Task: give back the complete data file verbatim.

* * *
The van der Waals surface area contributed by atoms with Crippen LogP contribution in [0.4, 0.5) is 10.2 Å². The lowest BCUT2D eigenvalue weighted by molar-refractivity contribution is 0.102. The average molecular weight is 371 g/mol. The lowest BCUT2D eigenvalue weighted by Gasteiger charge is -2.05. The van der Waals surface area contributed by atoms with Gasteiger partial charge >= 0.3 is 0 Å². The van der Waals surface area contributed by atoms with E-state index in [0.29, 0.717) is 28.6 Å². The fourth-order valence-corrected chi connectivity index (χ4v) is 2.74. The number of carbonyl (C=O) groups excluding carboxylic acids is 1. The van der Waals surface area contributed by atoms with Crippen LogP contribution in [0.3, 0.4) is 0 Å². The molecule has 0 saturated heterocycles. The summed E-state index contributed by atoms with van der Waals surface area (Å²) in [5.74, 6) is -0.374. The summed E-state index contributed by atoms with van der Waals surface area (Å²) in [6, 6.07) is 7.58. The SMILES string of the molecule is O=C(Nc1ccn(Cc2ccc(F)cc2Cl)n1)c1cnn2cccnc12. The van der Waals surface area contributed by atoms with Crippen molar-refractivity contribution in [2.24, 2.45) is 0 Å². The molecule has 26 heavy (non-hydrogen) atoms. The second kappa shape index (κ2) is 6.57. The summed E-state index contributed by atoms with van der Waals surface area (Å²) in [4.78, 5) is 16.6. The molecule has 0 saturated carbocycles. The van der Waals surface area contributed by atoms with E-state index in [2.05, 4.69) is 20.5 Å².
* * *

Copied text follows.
The van der Waals surface area contributed by atoms with Crippen LogP contribution in [0.4, 0.5) is 10.2 Å². The lowest BCUT2D eigenvalue weighted by molar-refractivity contribution is 0.102. The average molecular weight is 371 g/mol. The lowest BCUT2D eigenvalue weighted by Gasteiger charge is -2.05. The van der Waals surface area contributed by atoms with Gasteiger partial charge >= 0.3 is 0 Å². The van der Waals surface area contributed by atoms with E-state index in [0.29, 0.717) is 28.6 Å². The fourth-order valence-corrected chi connectivity index (χ4v) is 2.74. The number of carbonyl (C=O) groups excluding carboxylic acids is 1. The van der Waals surface area contributed by atoms with Crippen LogP contribution in [0.3, 0.4) is 0 Å². The molecule has 0 saturated heterocycles. The summed E-state index contributed by atoms with van der Waals surface area (Å²) in [5.74, 6) is -0.374. The summed E-state index contributed by atoms with van der Waals surface area (Å²) in [6, 6.07) is 7.58. The SMILES string of the molecule is O=C(Nc1ccn(Cc2ccc(F)cc2Cl)n1)c1cnn2cccnc12. The van der Waals surface area contributed by atoms with Crippen molar-refractivity contribution in [2.24, 2.45) is 0 Å². The molecule has 26 heavy (non-hydrogen) atoms. The second kappa shape index (κ2) is 6.57. The summed E-state index contributed by atoms with van der Waals surface area (Å²) in [4.78, 5) is 16.6. The molecule has 0 saturated carbocycles. The van der Waals surface area contributed by atoms with E-state index in [2.05, 4.69) is 20.5 Å².